yo yo types


from reading this forum i have started to get a basic understanding of what separates yo-yo’s beside the obvious, yet i am not completely clear.

So, my question is what does

rim weight effect
inner weight effect (is that what you call it?)
gap size effect
overall width effect
plastic vs. metal vs. bimetal effect(can one be as good as the others, distinct properties of each)
any other qualities i am missing?

for reference, my 1A yo-yo’s are protostar, DMII, and metal drifter

any and all advice is appreciated. ;D


well you can go deeper into metal by now asking what types- steel, titanium, 6061, economy grade, 7075, 6082msgAi.

  • in metals there are several differant finishes, slip matte Ni, pyrimatte, beadblast, polished, raw, nickel plating, soda blast, plating, canodized, candy blast, canflon, painted, anodized.

  • then like finish designs like, splash, drizzle, acid wash, and such


A lot of stuff comes down to needs and preferences.

If you are into grinding, you want something with a textured surface on the rims. This reduces friction and helps keep the yoyo spinning. There are various treatments. Satining is like sanding it down so it leaves a somewhat rough surface. Rough isn’t completely accurate. Blasting treatments also can do this, be it sand, glass, bead or soda blasting. There is also angel dusting. Thees are all variants of the same basic concept but can leave different results.

If you’re into IRG and thumb grinds, you want a yoyo with a gab in the rum where you can put your thumb into.

From what I understand, the more weight on the rim, the longer it will spin and more stable, but you have to balance that against how much material you have on the rest of the yoyo.


heres the basics…

butterfly shape is nice and wide so you can land the gap of the yoyo on the string, these yoyos you typically want to spin as long as possible… you accomplish this by developing a strong and balanced throw, and by maximizing the rim weight, and thus maximum momentum… the momentum keeps the spin going, and the gyroscopic force keeps it stable… minimizing center weight keeps the yoyo light and fast… these properties make the angled shape like the yyf protostar or supernova excellent yoyos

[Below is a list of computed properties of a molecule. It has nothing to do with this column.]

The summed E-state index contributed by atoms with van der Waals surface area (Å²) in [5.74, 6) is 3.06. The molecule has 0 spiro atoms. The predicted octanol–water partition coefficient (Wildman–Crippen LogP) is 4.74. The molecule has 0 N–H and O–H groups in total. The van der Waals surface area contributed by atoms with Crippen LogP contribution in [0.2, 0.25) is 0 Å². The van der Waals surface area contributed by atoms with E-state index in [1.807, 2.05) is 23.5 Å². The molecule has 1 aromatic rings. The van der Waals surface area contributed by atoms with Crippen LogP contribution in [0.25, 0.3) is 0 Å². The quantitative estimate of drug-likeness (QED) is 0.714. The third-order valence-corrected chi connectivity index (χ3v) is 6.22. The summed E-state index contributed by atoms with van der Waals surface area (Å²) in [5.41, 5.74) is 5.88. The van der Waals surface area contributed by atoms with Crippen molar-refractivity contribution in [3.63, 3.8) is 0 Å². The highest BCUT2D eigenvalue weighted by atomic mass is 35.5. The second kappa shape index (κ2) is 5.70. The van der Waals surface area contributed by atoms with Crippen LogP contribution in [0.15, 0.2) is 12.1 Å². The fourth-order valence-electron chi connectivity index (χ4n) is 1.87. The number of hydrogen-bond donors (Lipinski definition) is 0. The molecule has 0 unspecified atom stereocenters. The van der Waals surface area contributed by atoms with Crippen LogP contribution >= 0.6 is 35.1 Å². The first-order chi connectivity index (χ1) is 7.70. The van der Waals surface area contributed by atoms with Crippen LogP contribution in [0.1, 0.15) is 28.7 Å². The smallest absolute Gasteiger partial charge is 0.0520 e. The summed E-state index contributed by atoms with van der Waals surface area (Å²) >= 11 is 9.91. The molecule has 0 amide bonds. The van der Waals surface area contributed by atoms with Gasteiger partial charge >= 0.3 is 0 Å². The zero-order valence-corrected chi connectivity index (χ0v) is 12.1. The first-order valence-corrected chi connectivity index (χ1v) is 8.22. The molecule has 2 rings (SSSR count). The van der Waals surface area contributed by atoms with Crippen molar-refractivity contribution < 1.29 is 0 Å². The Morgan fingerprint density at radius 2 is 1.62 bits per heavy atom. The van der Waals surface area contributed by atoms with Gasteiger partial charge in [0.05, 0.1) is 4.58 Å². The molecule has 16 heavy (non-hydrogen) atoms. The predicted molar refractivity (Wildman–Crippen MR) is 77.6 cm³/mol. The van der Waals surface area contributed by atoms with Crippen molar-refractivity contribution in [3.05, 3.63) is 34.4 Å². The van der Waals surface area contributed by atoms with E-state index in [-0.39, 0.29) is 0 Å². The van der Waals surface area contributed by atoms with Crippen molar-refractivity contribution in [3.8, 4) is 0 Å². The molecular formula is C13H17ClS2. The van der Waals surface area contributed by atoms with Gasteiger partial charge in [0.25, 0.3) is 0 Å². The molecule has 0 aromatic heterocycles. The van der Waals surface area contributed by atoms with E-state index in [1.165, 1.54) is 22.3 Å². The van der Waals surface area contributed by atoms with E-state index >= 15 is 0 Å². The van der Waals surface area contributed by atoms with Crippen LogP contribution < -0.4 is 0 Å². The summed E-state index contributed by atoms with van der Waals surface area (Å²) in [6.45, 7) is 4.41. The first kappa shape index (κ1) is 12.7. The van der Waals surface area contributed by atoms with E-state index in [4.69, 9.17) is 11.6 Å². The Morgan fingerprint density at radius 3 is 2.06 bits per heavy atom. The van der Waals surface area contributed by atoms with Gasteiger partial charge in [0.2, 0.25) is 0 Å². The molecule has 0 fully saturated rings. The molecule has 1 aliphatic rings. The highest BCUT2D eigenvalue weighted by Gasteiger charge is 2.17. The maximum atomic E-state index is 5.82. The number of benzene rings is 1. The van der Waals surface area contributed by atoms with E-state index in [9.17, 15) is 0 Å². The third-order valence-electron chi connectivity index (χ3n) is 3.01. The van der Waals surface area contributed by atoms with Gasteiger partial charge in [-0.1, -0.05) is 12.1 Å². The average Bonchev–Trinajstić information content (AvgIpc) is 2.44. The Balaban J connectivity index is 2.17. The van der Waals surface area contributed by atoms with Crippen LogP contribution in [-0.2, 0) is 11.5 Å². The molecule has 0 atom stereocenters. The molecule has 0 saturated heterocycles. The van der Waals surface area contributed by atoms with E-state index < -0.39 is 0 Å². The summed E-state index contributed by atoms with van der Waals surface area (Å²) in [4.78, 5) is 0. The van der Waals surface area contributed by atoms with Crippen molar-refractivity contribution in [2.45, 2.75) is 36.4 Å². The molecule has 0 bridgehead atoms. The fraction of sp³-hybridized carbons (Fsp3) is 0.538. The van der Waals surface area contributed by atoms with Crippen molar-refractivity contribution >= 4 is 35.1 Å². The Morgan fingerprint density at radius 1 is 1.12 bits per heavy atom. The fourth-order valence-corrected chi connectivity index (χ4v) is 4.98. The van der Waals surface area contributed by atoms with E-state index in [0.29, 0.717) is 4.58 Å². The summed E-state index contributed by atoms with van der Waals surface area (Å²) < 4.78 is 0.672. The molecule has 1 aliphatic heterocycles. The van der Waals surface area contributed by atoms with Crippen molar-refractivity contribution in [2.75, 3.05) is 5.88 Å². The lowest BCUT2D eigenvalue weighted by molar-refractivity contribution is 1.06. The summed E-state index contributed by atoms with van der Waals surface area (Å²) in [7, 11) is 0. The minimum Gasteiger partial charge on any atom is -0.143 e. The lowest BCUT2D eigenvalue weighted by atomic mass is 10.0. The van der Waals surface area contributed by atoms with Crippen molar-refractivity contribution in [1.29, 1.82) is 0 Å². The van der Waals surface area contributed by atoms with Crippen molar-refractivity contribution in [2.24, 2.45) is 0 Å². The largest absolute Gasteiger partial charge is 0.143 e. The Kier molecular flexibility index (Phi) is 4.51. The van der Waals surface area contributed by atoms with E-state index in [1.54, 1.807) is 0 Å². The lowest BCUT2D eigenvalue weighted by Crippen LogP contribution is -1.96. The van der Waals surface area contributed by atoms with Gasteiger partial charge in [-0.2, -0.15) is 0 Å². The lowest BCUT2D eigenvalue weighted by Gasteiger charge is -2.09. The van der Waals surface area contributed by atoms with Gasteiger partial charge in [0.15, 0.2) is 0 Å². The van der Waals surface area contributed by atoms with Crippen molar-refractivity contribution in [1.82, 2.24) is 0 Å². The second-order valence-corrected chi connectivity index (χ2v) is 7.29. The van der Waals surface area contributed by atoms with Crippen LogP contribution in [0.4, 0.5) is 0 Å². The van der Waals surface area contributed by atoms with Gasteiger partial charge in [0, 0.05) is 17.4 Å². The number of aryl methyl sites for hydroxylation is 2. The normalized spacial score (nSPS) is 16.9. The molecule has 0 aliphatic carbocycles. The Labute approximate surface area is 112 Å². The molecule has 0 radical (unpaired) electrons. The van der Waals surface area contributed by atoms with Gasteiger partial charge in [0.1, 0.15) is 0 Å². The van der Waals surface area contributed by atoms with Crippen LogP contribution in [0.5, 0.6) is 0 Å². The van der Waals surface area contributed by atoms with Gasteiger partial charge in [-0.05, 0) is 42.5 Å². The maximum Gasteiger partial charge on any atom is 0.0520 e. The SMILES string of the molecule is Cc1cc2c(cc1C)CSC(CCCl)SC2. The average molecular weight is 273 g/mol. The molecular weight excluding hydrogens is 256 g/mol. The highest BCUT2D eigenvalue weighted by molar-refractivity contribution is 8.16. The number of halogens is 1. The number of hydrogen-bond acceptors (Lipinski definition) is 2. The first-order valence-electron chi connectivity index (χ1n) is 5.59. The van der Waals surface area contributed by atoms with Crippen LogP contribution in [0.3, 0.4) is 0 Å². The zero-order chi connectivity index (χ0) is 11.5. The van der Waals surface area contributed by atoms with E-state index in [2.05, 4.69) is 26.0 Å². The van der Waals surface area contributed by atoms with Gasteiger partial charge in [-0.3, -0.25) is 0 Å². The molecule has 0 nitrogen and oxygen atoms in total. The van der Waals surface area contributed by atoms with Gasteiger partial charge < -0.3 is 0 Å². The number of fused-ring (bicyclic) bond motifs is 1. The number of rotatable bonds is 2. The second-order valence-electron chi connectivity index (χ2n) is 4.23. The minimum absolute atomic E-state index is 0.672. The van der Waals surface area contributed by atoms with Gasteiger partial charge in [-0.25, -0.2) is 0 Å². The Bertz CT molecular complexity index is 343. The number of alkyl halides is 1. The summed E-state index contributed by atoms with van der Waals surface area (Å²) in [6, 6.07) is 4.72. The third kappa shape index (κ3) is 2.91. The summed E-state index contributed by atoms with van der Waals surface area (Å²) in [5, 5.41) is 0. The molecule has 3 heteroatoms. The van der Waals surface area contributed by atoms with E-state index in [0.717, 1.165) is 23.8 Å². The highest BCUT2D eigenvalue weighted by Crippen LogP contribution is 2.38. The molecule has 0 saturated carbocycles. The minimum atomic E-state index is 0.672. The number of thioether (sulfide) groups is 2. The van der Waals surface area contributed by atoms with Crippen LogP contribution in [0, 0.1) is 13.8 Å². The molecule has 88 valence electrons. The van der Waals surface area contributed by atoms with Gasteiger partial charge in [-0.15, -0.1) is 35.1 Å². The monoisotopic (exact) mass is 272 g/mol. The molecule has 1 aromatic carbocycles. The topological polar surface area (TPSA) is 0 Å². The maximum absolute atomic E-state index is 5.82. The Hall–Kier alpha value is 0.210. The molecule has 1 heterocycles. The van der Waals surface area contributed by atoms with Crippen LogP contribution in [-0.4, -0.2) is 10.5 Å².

imperial or thin, more circular yoyos are used for looping tricks… to see a great example, just youtube search shinji saito, and you can see how amazing it really is rather than reading my opinion about it…

any ways, this style requires sleeping, but sleep time is not as essential as it is for string tricks… more importantly, the yoyo flips 180 degrees after every loop… so a little less stability makes it easier to accomplish so more center weight and the imperial shape is the result

string trick with two yoyos is best with the butterfly shape

offstring yoyos, typically have a smaller gap, making it easier to respond, sleep time is still important here and there are also yoyos with rubber rims for durability because being off string can occasionally lead to a run away yoyo

and counter weight yoyos should share the same ideals as the string trick yoyos…

that pretty much sums up the major five styles, but another thing to consider is that more advanced players typically dont want the yoyo to come back with a tug, instead a bind return this helps enhance sleep time, and opens the door to tricks that would otherwise snap back to your hand, and believe me, that can hurt…

looping is meant to be responsive

i hope this answers your questions and gives you a nice understanding of how yoyos are supposed to work, and i see yoyojamiszm and studio42 covered grinding, finishes and materials… beyond a certain point, the material dosnt really matter unless you want it to frequently contact while spinning (any kind of grind)

anyway, enjoy the journey yoyoing takes you on… it wont be long before you get noticed and nicknamed the yoyo dude… lol… happy throwing

edit: one more thing to mention… sizes… generally a larger size enjoys more stability and momentum, but dont sacrifice comfort… any midsize yoyo (midsize= a yoyo with a diameter about 2 inches… size points occer about every quarter inch so 2.25 or a yoyo with a close diameter is considered full size)


so to answer your question,
rim weight usually makes the yoyo more stable and it has more momentum,
inner weight makes the yoyo more agile and fast, so inner weight usually used by looping yoyo to make it fast.
bigger gap size will make the yoyo less snappy (I think)
overall width usually affect the speed and stability

(Cinimod105) #6

To elaborate more on the gap size, it affects the responsiveness of the yoyo, and the number of string layers it can take. A large gap size would make the yoyo harder to bind, but it makes up for it by allowing you to easily perform tricks which require you to insert many string layers into the yoyo. A small gap size would make the yoyo easier to bind, but it is much harder to insert many layers of string into the gap without the yoyo snapping up to your hand.
Material wise, metals are usually preferred by many players, due to their smoothness. Metals tend to much less vibey than plastic yoyos, due to the fact that they are machined, and not poured into a mold. Plastics vibe, due the inconsistency caused by the varying densities of the plastic in different parts of the yoyo occurring during the manufacturing process… Metals do not usually suffer from this problem.


i gotta argue the inner weight… the lack of inner weight makes it more agile and fast, and looping yoyos are liter anyways, but the purpose of their shape is to make the flip that the yoyo does after every loop as easy as possible…